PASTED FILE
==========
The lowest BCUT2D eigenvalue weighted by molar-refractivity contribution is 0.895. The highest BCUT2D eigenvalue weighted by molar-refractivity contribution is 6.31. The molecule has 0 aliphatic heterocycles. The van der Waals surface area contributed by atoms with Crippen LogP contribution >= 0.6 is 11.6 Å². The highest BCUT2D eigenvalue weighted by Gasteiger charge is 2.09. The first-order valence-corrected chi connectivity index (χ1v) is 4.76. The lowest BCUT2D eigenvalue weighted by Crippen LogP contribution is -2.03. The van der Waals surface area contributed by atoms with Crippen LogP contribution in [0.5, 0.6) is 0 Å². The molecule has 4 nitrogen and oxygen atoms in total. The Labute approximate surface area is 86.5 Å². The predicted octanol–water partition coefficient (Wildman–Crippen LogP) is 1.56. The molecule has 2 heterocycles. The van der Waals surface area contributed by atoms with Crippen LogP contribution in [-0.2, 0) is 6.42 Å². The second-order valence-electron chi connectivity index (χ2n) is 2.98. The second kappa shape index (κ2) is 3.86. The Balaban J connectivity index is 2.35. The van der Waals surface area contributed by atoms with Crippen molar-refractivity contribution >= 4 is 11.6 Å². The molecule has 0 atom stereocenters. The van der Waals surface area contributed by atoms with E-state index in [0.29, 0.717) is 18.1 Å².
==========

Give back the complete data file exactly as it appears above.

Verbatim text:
The lowest BCUT2D eigenvalue weighted by molar-refractivity contribution is 0.895. The highest BCUT2D eigenvalue weighted by molar-refractivity contribution is 6.31. The molecule has 0 aliphatic heterocycles. The van der Waals surface area contributed by atoms with Crippen LogP contribution >= 0.6 is 11.6 Å². The highest BCUT2D eigenvalue weighted by Gasteiger charge is 2.09. The first-order valence-corrected chi connectivity index (χ1v) is 4.76. The lowest BCUT2D eigenvalue weighted by Crippen LogP contribution is -2.03. The van der Waals surface area contributed by atoms with Crippen LogP contribution in [0.5, 0.6) is 0 Å². The molecule has 4 nitrogen and oxygen atoms in total. The Labute approximate surface area is 86.5 Å². The predicted octanol–water partition coefficient (Wildman–Crippen LogP) is 1.56. The molecule has 2 heterocycles. The van der Waals surface area contributed by atoms with Crippen LogP contribution in [-0.2, 0) is 6.42 Å². The second-order valence-electron chi connectivity index (χ2n) is 2.98. The second kappa shape index (κ2) is 3.86. The Balaban J connectivity index is 2.35. The van der Waals surface area contributed by atoms with Crippen molar-refractivity contribution >= 4 is 11.6 Å². The molecule has 0 atom stereocenters. The van der Waals surface area contributed by atoms with E-state index in [0.29, 0.717) is 18.1 Å².